I enclose the Laird of Cesford's letter appointing two meetings, which we have kept, and done great justice, showing his willingness as far as in him lies—"but William Ker of Ancrum, who is nowe verie greate in favour with the Kinge by my Lord Bothwells meanes, did come frome the Kinge at the presente tyme of our meatings, beinge then at my Lord Bothwells howse, and raysed and assembled v hundrethe men of Liddisdale and West Tevedale and was fullye bent to have roon a forraye within the Mydle Merches—but they were stayed onlye by the stormye and contageouse wedder, which did soddenlie fall at the same tyme." Cesford was ill pleased therewith. Our Borders were never more quiet than they have been since the death of the Queen of Scots till now, "the Kinge dothe write to the Lairde of Cesforde to do justice, and yet in the meane tyme he appoyntethe others to ryde and breake the bordors, and dothe winke therat." I mean to be at Newcastle on the 20th and make my lordli eutenant privy to these things. The East March is at present guarded by Sir William Read's company, and the West also guarded, but this March is very open, unless 100 men were laid at Harbottle, which would be some help in case of sudden invasion.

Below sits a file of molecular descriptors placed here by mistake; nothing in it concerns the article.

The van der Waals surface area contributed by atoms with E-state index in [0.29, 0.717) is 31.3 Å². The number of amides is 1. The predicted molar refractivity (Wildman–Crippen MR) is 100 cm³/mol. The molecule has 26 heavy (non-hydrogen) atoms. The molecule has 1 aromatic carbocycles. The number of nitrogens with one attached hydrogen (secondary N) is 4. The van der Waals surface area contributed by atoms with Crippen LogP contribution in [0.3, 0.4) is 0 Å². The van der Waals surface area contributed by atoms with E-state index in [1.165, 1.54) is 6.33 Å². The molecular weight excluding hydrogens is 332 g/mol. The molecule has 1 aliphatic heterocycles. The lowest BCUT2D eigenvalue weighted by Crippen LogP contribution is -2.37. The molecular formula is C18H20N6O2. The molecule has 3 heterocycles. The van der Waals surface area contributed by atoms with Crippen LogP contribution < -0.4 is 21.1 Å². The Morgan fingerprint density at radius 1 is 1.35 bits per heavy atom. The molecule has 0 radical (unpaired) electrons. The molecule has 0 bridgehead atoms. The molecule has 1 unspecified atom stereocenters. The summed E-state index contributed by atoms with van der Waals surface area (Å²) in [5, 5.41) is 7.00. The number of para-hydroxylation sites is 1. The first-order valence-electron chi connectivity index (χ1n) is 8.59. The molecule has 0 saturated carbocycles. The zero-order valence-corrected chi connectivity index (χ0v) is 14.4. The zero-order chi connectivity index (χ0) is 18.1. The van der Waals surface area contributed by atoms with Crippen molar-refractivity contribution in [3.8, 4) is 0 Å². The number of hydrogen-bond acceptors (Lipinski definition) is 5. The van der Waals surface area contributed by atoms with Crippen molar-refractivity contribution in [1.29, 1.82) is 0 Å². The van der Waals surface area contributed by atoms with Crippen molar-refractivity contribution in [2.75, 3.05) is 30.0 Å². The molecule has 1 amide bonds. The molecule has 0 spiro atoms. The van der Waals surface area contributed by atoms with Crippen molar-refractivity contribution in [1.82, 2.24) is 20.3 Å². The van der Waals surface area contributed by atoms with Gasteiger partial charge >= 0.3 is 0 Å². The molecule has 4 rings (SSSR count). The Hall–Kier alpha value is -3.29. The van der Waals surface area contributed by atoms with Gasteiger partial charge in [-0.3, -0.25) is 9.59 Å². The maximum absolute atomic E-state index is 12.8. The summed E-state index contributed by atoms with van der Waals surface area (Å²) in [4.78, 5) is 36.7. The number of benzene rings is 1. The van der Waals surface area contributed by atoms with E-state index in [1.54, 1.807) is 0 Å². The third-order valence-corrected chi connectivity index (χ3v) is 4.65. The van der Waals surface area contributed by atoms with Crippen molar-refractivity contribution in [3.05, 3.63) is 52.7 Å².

"I thinke your honour hathe knowledge that the Bishope of Glasgowe is restored by opyn proclamation at Edinbrughe to the said bisshoprick, and is appoynted by the Kinge to be his ambassadour in Fraunce as he was before in his late mothers tyme—and that the Bishope of Ros dothe presentelie come out of Fraunce, and is thoght he shalbe in greate favour with the Kinge. Sir William Stewarte is maikenge all the provesion he maye for his goinge presentelie in Fraunce." At my house nigh Alnwick. Signed: John Forster.

"Postscriptum.—The ministers and relegeous men of Scotlande dothe greatlie mislyke these towe bishops, twichenge the relegion."

1 p. Addressed. Indorsed.

500. Scrope to Walsingham. [March 19.]